Renowned for his multi-media works, Haroon Mirza has taken over the adjacent Galleries 1 and 10 at The Hepworth Wakefield. He brings together and assembles works constructed of sound, image and objects. In 2010, he was winner of the Northern Art Prize and the Silver Lion Award at the 54th Venice Biennale for such assemblages. In the rooms the viewer finds a new body of previously unseen work. It addresses the conventional and cultural rules of gallery space. This is executed with no hint of irony in a way that is refreshing. Contextually, the work refers to the modern and ancient past. It refers to art employed as part of a religious ritual or ceremony where sound was also a fundamental component. However, it does so in general form only, with contemporary innovation in the content. The very body and contained space of The Hepworth, along with its immediate environment, is echoed, reflected and translated in and between the works exhibited.
The 66th British Academy Film Awards ceremony on February 10, 2013 announced Searching for Sugar Man as the Best Documentary of the Year. It is a touching and highly-emotional documentary directed by Malik Bendjelloul about the search for the man famed for his song Sugar Man. Sixto Rodriguez, now 70, is the personification of a kind, hard-working, politically aware, brilliant song writer. He only produced two albums (Cold Fact (1970) and Coming from Reality (1971)) but his personality conquered the hearts of South Africans during the socially and politically difficult apartheid years, Cold Fact in particular. The album became a political and social testimony of the people; it vocalised their struggles and burdens in a way no other album of the time did.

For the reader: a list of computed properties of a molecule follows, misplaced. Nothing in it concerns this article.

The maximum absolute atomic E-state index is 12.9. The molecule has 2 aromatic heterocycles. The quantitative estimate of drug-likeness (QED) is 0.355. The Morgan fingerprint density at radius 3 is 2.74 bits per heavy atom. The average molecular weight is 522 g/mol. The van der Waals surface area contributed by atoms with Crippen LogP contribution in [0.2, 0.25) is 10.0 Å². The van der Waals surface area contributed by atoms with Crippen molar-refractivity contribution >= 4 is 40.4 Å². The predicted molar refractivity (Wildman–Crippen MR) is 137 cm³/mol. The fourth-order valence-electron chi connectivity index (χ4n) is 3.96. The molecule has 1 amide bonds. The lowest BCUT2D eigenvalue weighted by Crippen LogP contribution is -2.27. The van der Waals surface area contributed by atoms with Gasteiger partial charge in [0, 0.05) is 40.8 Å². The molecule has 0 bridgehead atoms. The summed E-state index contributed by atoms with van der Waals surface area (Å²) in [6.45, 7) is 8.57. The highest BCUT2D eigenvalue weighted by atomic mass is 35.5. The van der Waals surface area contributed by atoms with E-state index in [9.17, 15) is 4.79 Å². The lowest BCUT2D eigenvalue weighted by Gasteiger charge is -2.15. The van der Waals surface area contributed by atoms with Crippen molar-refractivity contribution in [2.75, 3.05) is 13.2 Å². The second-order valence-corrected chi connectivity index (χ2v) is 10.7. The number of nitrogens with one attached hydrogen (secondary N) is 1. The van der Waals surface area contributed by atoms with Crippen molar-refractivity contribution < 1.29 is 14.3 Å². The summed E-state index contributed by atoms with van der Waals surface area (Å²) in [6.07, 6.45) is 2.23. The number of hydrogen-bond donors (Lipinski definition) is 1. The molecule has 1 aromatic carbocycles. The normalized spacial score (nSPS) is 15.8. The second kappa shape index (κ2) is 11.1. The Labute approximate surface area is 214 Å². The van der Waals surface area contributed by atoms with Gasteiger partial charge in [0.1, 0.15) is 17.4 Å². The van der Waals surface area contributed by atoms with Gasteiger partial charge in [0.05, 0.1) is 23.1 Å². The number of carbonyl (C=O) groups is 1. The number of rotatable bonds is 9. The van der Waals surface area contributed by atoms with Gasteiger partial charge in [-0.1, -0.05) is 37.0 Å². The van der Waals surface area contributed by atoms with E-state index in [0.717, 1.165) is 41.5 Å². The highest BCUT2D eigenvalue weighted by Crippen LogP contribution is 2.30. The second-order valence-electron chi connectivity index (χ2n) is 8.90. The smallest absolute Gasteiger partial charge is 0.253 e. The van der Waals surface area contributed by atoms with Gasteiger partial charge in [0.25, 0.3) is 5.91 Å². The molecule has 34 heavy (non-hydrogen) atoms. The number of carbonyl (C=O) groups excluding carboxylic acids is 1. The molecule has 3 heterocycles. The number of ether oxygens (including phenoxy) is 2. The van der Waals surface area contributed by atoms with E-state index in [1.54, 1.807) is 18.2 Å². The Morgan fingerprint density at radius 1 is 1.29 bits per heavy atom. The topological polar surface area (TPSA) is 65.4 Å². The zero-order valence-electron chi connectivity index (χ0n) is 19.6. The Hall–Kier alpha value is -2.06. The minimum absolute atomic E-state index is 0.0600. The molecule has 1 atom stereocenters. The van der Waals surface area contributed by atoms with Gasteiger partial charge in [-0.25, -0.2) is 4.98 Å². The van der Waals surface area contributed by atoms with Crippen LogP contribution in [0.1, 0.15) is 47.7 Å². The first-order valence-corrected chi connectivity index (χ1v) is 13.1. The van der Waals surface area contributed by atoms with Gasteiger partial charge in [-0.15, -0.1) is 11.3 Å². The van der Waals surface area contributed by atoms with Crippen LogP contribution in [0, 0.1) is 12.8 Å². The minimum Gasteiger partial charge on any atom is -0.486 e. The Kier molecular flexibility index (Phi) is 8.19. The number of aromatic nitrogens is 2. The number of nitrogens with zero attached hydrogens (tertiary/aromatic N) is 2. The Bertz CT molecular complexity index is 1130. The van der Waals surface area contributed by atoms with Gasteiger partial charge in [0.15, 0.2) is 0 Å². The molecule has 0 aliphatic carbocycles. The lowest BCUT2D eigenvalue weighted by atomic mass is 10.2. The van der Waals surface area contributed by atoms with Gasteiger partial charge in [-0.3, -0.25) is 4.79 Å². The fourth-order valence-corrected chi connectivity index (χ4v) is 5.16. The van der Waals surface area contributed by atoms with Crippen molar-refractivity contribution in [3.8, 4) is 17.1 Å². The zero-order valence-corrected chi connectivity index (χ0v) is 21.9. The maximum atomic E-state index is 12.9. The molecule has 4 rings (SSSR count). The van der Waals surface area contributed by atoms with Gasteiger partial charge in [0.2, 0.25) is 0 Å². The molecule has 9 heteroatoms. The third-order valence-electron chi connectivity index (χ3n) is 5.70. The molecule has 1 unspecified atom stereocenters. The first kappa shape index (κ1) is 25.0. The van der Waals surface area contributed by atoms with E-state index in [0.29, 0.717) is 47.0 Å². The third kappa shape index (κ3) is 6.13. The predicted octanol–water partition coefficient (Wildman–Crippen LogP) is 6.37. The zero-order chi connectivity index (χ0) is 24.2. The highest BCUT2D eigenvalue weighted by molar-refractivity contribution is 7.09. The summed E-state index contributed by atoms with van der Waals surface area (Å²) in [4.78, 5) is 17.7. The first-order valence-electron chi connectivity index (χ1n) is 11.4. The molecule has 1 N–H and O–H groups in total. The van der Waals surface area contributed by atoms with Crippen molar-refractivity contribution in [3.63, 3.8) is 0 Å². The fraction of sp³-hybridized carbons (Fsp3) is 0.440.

Situated away from the main exhibition space of the Giardini and Arsenale, the Icelandic pavilion sits in the tranquil gardens of Palazzo Zenobio along a quiet canal-front street at the Venice Biennale. The installation, entitled Foundation is placed in the Palazzo’s old Lavanderia, or laundry, a seemingly unusual space for a country that one would assume would be exhibiting in the Giardini with its Nordic neighbours. The rapid expansion of the biennale forced Iceland’s pavilion out into the heart of Venice in 2007, and this theme is touched upon in the work. The artist, Katrín Sigurdardóttir, has created a sculptural piece that plays with the idea of scale. The Baroque tile design reaches out past the confines of the Lavanderia building much like the biennale itself stretching past the limits of the Giardini.